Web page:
Squirelly Tag

The informant is the sixteen-year-old sister of a friend of mine who lives in Rye, New York. She reminded me of a game we invented as kids and used to play whenever we were at each other’s houses.

Note: The initials OF denote the informant, while A refers to me, the interviewer.


OF: So. basically, it’s hide-and-seek, but also freeze tag, but it’s in the dark. With flashlights. So basically someone is it…well, first, you turn the lights out, and everyone has flashlights. And someone is it, and everyone else hides. And you can switch around hiding locations, as long as whoever’s it doesn’t catch you. So the person who is it has their flashlight on, and goes around looking for everyone else. And if they find you, you have to run. If they can tag you, you have to freeze, but if someone else who hasn’t been frozen yet comes and tags you, you’re allowed to unfreeze. And basically the game ends when whoever is it manages to freeze everyone else.”

A: Why does it have to be in the dark? What do you think that means?

OF: Nothing, I don’t think. It was more exciting. It’s, like, a thrill to be running around in the dark, which is stupid, I guess, because it was so much easier to trip over stuff. But we didn’t care.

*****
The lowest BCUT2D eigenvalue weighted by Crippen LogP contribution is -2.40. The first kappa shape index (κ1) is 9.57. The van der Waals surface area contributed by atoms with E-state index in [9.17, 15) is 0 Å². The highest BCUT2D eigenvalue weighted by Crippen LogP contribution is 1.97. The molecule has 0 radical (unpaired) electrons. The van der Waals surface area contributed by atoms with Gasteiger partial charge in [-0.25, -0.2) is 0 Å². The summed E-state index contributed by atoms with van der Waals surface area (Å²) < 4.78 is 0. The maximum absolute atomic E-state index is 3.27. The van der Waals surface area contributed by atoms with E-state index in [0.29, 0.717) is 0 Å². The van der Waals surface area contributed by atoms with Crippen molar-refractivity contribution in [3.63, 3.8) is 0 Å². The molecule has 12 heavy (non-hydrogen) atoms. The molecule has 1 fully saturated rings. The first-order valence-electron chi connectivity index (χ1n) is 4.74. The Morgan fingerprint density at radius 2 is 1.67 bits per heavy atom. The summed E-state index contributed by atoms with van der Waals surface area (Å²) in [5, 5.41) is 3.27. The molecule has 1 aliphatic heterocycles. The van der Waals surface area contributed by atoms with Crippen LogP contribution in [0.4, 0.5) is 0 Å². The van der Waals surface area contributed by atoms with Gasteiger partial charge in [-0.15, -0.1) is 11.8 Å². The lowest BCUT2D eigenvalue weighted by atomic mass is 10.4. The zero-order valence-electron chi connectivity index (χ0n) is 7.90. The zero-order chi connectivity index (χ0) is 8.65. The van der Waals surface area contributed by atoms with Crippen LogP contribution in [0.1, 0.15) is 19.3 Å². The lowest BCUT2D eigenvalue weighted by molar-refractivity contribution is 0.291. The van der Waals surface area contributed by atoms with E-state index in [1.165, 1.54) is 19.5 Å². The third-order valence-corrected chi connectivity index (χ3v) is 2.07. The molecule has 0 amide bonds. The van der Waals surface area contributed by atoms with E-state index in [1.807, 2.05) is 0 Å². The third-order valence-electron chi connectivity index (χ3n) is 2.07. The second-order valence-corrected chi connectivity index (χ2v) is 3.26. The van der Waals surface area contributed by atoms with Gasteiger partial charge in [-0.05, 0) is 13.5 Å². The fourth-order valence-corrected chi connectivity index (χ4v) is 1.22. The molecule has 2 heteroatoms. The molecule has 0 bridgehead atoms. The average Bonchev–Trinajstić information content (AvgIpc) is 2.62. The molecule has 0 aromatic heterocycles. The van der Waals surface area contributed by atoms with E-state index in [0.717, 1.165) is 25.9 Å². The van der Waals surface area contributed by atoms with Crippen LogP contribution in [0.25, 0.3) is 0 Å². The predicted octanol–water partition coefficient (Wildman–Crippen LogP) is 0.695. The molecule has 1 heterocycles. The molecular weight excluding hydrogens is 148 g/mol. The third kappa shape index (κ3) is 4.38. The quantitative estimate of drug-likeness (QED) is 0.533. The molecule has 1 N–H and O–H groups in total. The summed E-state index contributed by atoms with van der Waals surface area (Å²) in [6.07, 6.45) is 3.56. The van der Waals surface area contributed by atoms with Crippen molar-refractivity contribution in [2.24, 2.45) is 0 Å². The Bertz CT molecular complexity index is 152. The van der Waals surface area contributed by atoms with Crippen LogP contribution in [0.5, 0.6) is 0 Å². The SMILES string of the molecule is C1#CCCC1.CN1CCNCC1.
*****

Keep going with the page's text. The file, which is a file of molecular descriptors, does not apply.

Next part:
I think it’s funny that kids “invent” games, but these games are almost always variants of other games they already know. It relates back to the idea that every text is a variation of another text that we discussed in class; because almost everything has already been created, we can only “create” versions of things that already exist. I also think children’s games that kids themselves create, and children’s lore itself, are interesting, because they have only really become as widespread as they are after the first child-labor laws. These laws effectively “invented” childhood, because before they were put in place, children didn’t have the time to sit around creating weird new games, nor could they socialize with the other kids with whom they would create such games.